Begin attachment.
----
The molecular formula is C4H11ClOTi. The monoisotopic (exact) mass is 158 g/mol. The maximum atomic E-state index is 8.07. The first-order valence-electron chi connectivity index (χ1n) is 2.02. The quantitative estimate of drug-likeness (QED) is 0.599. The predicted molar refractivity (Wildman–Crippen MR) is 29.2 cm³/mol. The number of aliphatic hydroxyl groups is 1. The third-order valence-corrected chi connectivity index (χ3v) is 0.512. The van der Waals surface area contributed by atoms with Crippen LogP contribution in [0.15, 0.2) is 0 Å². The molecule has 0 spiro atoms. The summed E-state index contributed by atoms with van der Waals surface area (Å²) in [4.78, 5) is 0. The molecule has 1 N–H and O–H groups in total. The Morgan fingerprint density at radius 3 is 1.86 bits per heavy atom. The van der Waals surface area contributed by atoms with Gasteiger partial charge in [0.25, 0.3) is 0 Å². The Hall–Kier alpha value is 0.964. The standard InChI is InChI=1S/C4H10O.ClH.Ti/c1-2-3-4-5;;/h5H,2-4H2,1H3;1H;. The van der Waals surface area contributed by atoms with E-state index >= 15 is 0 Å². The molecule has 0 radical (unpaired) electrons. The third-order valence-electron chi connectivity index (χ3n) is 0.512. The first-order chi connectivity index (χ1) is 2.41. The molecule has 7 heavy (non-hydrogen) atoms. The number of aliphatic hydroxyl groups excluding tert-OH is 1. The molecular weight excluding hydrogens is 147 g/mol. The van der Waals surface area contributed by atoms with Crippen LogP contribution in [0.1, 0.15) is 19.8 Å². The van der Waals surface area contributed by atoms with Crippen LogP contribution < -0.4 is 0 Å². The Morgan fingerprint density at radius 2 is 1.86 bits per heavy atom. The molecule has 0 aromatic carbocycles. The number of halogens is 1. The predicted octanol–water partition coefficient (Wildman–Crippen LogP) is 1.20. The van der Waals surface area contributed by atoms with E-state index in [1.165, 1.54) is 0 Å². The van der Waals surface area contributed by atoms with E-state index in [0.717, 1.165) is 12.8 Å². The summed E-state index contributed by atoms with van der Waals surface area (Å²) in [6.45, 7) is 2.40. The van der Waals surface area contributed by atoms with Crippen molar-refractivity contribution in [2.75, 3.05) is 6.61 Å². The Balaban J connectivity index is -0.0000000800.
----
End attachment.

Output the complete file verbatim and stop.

The molecular formula is C4H11ClOTi. The monoisotopic (exact) mass is 158 g/mol. The maximum atomic E-state index is 8.07. The first-order valence-electron chi connectivity index (χ1n) is 2.02. The quantitative estimate of drug-likeness (QED) is 0.599. The predicted molar refractivity (Wildman–Crippen MR) is 29.2 cm³/mol. The number of aliphatic hydroxyl groups is 1. The third-order valence-corrected chi connectivity index (χ3v) is 0.512. The van der Waals surface area contributed by atoms with Crippen LogP contribution in [0.15, 0.2) is 0 Å². The molecule has 0 spiro atoms. The summed E-state index contributed by atoms with van der Waals surface area (Å²) in [4.78, 5) is 0. The molecule has 1 N–H and O–H groups in total. The Morgan fingerprint density at radius 3 is 1.86 bits per heavy atom. The van der Waals surface area contributed by atoms with Gasteiger partial charge in [0.25, 0.3) is 0 Å². The Hall–Kier alpha value is 0.964. The standard InChI is InChI=1S/C4H10O.ClH.Ti/c1-2-3-4-5;;/h5H,2-4H2,1H3;1H;. The van der Waals surface area contributed by atoms with E-state index >= 15 is 0 Å². The molecule has 0 radical (unpaired) electrons. The third-order valence-electron chi connectivity index (χ3n) is 0.512. The first-order chi connectivity index (χ1) is 2.41. The molecule has 7 heavy (non-hydrogen) atoms. The number of aliphatic hydroxyl groups excluding tert-OH is 1. The molecular weight excluding hydrogens is 147 g/mol. The van der Waals surface area contributed by atoms with Crippen LogP contribution in [0.1, 0.15) is 19.8 Å². The van der Waals surface area contributed by atoms with Crippen LogP contribution < -0.4 is 0 Å². The Morgan fingerprint density at radius 2 is 1.86 bits per heavy atom. The molecule has 0 aromatic carbocycles. The number of halogens is 1. The predicted octanol–water partition coefficient (Wildman–Crippen LogP) is 1.20. The van der Waals surface area contributed by atoms with E-state index in [1.165, 1.54) is 0 Å². The van der Waals surface area contributed by atoms with E-state index in [0.717, 1.165) is 12.8 Å². The summed E-state index contributed by atoms with van der Waals surface area (Å²) in [6.45, 7) is 2.40. The van der Waals surface area contributed by atoms with Crippen molar-refractivity contribution in [2.75, 3.05) is 6.61 Å². The Balaban J connectivity index is -0.0000000800.